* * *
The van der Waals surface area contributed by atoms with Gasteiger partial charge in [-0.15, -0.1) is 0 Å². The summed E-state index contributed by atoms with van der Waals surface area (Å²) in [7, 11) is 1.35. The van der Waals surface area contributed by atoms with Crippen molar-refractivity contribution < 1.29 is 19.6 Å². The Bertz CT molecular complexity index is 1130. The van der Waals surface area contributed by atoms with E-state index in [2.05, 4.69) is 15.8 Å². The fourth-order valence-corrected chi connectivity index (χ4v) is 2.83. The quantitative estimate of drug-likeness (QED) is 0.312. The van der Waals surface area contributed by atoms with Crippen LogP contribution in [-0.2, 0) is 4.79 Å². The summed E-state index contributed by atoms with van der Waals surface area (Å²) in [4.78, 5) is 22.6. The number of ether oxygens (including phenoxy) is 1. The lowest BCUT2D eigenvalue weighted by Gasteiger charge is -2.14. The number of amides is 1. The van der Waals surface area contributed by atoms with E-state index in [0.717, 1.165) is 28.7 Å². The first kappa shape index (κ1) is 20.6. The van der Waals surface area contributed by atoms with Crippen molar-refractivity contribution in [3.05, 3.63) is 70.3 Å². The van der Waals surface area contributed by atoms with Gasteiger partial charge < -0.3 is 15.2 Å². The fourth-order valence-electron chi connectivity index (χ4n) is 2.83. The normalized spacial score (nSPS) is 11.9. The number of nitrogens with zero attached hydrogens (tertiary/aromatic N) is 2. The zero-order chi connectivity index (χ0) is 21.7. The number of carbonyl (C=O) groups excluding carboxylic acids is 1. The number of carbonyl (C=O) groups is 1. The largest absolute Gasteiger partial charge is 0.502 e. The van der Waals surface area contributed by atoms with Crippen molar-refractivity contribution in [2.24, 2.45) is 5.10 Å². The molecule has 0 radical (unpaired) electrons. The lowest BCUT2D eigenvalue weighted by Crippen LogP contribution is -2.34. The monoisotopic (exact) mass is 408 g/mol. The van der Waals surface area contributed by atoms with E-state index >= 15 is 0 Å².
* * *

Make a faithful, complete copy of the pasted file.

The van der Waals surface area contributed by atoms with Gasteiger partial charge in [-0.15, -0.1) is 0 Å². The summed E-state index contributed by atoms with van der Waals surface area (Å²) in [7, 11) is 1.35. The van der Waals surface area contributed by atoms with Crippen molar-refractivity contribution < 1.29 is 19.6 Å². The Bertz CT molecular complexity index is 1130. The van der Waals surface area contributed by atoms with E-state index in [2.05, 4.69) is 15.8 Å². The fourth-order valence-corrected chi connectivity index (χ4v) is 2.83. The quantitative estimate of drug-likeness (QED) is 0.312. The van der Waals surface area contributed by atoms with Crippen LogP contribution in [-0.2, 0) is 4.79 Å². The summed E-state index contributed by atoms with van der Waals surface area (Å²) in [4.78, 5) is 22.6. The number of ether oxygens (including phenoxy) is 1. The lowest BCUT2D eigenvalue weighted by Gasteiger charge is -2.14. The number of amides is 1. The van der Waals surface area contributed by atoms with E-state index in [0.717, 1.165) is 28.7 Å². The first kappa shape index (κ1) is 20.6. The van der Waals surface area contributed by atoms with Crippen molar-refractivity contribution in [3.05, 3.63) is 70.3 Å². The van der Waals surface area contributed by atoms with Gasteiger partial charge < -0.3 is 15.2 Å². The fourth-order valence-electron chi connectivity index (χ4n) is 2.83. The normalized spacial score (nSPS) is 11.9. The number of nitrogens with zero attached hydrogens (tertiary/aromatic N) is 2. The zero-order chi connectivity index (χ0) is 21.7. The number of carbonyl (C=O) groups excluding carboxylic acids is 1. The number of carbonyl (C=O) groups is 1. The largest absolute Gasteiger partial charge is 0.502 e. The van der Waals surface area contributed by atoms with Crippen molar-refractivity contribution in [2.24, 2.45) is 5.10 Å². The molecule has 0 radical (unpaired) electrons. The lowest BCUT2D eigenvalue weighted by Crippen LogP contribution is -2.34. The monoisotopic (exact) mass is 408 g/mol. The van der Waals surface area contributed by atoms with E-state index >= 15 is 0 Å².